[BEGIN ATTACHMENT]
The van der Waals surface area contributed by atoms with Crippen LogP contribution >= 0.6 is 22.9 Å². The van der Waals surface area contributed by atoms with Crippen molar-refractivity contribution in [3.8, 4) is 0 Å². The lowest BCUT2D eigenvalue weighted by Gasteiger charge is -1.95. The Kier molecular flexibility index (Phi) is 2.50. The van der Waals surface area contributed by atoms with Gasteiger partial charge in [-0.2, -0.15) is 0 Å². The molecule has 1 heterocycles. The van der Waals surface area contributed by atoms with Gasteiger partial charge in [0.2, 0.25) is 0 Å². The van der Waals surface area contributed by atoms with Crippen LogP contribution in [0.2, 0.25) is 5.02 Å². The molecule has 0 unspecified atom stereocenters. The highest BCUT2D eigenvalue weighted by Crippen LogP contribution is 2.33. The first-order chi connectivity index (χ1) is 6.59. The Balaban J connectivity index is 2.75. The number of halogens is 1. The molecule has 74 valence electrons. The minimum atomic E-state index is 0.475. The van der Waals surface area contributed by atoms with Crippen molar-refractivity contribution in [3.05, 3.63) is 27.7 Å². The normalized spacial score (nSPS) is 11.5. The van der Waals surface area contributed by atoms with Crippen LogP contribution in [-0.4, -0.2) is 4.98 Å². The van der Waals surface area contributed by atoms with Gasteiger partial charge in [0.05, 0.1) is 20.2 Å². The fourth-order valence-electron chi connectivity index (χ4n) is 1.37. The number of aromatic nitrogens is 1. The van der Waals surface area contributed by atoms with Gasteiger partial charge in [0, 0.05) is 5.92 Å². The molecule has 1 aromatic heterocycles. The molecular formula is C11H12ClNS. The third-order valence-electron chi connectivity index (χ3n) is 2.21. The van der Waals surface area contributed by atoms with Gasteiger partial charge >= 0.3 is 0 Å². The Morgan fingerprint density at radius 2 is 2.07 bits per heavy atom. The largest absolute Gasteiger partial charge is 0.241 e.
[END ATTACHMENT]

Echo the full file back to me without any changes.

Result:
The van der Waals surface area contributed by atoms with Crippen LogP contribution >= 0.6 is 22.9 Å². The van der Waals surface area contributed by atoms with Crippen molar-refractivity contribution in [3.8, 4) is 0 Å². The lowest BCUT2D eigenvalue weighted by Gasteiger charge is -1.95. The Kier molecular flexibility index (Phi) is 2.50. The van der Waals surface area contributed by atoms with Gasteiger partial charge in [-0.2, -0.15) is 0 Å². The molecule has 1 heterocycles. The van der Waals surface area contributed by atoms with Gasteiger partial charge in [0.2, 0.25) is 0 Å². The van der Waals surface area contributed by atoms with Crippen LogP contribution in [0.2, 0.25) is 5.02 Å². The molecule has 0 unspecified atom stereocenters. The highest BCUT2D eigenvalue weighted by Crippen LogP contribution is 2.33. The first-order chi connectivity index (χ1) is 6.59. The Balaban J connectivity index is 2.75. The number of halogens is 1. The molecule has 74 valence electrons. The minimum atomic E-state index is 0.475. The van der Waals surface area contributed by atoms with Crippen molar-refractivity contribution in [3.05, 3.63) is 27.7 Å². The normalized spacial score (nSPS) is 11.5. The van der Waals surface area contributed by atoms with Crippen LogP contribution in [-0.4, -0.2) is 4.98 Å². The van der Waals surface area contributed by atoms with Gasteiger partial charge in [0.05, 0.1) is 20.2 Å². The fourth-order valence-electron chi connectivity index (χ4n) is 1.37. The number of aromatic nitrogens is 1. The van der Waals surface area contributed by atoms with Gasteiger partial charge in [0, 0.05) is 5.92 Å². The molecule has 1 aromatic heterocycles. The molecular formula is C11H12ClNS. The third-order valence-electron chi connectivity index (χ3n) is 2.21. The van der Waals surface area contributed by atoms with Gasteiger partial charge >= 0.3 is 0 Å². The Morgan fingerprint density at radius 2 is 2.07 bits per heavy atom. The largest absolute Gasteiger partial charge is 0.241 e.